Marilyn Monroe has been heralded as one of the most iconic female sex symbols to emerge out of Hollywood in the past 50 years.  Men and Women alike pay homage to her image, including Stephen Hawking, who practically possesses the secret of the Universe and still finds Marilyn a hypnotic enigma.

Whatever it was that made Marilyn the icon she is today is still a mystery, but some of the source is revealed in a book found in my Mother Sylvia’s collection since her sad passing in 2016.

The images are strong and the narrative uplifting, and I felt it should be resurrected for another generation of Marilyn fans. It is called THE BIRTH OF MARILYN and contains formerly lost photographs of Norma Jean by Joseph Jasgur – the author is Jeannie Sakol.

On investigation, the book is still available on Amazon, and for those of you who want to own such a record of the legendary movie star, here is a hint of what is in store if you do.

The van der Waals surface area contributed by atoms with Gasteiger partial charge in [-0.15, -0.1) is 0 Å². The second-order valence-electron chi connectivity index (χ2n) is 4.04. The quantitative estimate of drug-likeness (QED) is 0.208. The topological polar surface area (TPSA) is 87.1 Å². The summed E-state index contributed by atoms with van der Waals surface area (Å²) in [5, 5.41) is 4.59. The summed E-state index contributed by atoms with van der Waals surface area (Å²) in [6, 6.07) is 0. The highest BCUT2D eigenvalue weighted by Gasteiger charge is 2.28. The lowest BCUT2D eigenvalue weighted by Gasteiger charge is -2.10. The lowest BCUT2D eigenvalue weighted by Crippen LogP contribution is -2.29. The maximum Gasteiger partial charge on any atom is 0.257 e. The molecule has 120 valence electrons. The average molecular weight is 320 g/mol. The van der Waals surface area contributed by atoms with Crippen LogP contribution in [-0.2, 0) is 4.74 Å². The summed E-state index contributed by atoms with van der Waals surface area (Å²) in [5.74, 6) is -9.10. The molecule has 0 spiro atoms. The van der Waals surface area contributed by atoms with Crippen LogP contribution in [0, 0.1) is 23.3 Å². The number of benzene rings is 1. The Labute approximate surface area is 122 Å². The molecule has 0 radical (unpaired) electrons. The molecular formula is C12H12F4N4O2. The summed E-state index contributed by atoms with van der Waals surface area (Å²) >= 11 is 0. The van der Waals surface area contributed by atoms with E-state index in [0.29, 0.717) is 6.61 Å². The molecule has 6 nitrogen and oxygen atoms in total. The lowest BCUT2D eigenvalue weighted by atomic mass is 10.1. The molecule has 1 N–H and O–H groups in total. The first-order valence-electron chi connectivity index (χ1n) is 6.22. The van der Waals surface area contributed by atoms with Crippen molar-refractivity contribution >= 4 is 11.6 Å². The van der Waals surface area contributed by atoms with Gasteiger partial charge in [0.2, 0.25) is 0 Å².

It documents Norma Jean’s ‘Steps to Stardom’ from the outset.

‘My arrival in school, with painted lips and darkened brows, started everyone buzzing. Why I was a siren. I hadn’t the faintest idea. I didn’t want to be kissed, and I didn’t dream of being seduced by a duke or a movie star. The truth was that with all my lipstick and mascara and precocious curves, I was as unresponsive as a fossil. But I seemed to affect people quite otherwise’ Marilyn Monroe.

Most of us know that Marilyn’s life was tainted with tragedy, similar to that of Princess Diana, and it is ironic that they both suffered untimely deaths at the age of 37.

The book reveals shots of Marilyn as a young budding model, her first contract and aspirations including her most precious ambitions. Her thoughts also resonate with young women starting out as models or actresses today – not a lot has changed:

I used to think as I looked out on the Hollywood night – there must be thousands of girls sitting alone like me, dreaming of becoming a movie star. But I’m not going to worry about them. I’m dreaming the hardest. Marilyn Monroe. 

What is most appealing as I read into the dreams of the young girl starting out in 1946 is her refreshing naivety and untainted aspirations – a revelation to all of you who love Marilyn or those who are just discovering her as a world phenomenon.


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